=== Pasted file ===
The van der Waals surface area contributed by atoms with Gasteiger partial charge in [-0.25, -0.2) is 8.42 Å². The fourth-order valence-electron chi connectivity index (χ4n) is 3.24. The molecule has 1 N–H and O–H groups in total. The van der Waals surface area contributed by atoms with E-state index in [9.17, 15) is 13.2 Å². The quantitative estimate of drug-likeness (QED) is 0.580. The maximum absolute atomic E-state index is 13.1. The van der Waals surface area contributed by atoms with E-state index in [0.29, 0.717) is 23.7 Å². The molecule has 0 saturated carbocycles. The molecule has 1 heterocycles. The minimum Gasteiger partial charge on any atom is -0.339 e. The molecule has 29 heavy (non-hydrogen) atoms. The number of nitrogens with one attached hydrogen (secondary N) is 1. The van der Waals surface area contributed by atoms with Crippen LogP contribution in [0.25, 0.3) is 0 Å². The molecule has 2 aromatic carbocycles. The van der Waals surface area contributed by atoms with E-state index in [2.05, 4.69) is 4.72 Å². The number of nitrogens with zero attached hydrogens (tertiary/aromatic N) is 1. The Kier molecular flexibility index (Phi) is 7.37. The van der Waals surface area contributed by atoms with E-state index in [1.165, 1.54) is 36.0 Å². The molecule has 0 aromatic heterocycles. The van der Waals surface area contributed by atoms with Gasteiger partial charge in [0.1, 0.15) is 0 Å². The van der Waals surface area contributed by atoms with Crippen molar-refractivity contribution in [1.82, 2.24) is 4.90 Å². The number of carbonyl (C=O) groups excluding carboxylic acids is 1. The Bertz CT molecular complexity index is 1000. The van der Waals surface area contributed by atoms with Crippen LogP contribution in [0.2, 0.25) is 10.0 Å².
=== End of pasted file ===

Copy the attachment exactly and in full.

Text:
The van der Waals surface area contributed by atoms with Gasteiger partial charge in [-0.25, -0.2) is 8.42 Å². The fourth-order valence-electron chi connectivity index (χ4n) is 3.24. The molecule has 1 N–H and O–H groups in total. The van der Waals surface area contributed by atoms with E-state index in [9.17, 15) is 13.2 Å². The quantitative estimate of drug-likeness (QED) is 0.580. The maximum absolute atomic E-state index is 13.1. The van der Waals surface area contributed by atoms with E-state index in [0.29, 0.717) is 23.7 Å². The molecule has 0 saturated carbocycles. The molecule has 1 heterocycles. The minimum Gasteiger partial charge on any atom is -0.339 e. The molecule has 29 heavy (non-hydrogen) atoms. The number of nitrogens with one attached hydrogen (secondary N) is 1. The van der Waals surface area contributed by atoms with Crippen LogP contribution in [0.25, 0.3) is 0 Å². The molecule has 2 aromatic carbocycles. The van der Waals surface area contributed by atoms with E-state index in [2.05, 4.69) is 4.72 Å². The number of nitrogens with zero attached hydrogens (tertiary/aromatic N) is 1. The Kier molecular flexibility index (Phi) is 7.37. The van der Waals surface area contributed by atoms with E-state index in [1.165, 1.54) is 36.0 Å². The molecule has 0 aromatic heterocycles. The van der Waals surface area contributed by atoms with Gasteiger partial charge in [0.1, 0.15) is 0 Å². The van der Waals surface area contributed by atoms with Crippen molar-refractivity contribution in [1.82, 2.24) is 4.90 Å². The number of carbonyl (C=O) groups excluding carboxylic acids is 1. The Bertz CT molecular complexity index is 1000. The van der Waals surface area contributed by atoms with Crippen LogP contribution in [0.2, 0.25) is 10.0 Å².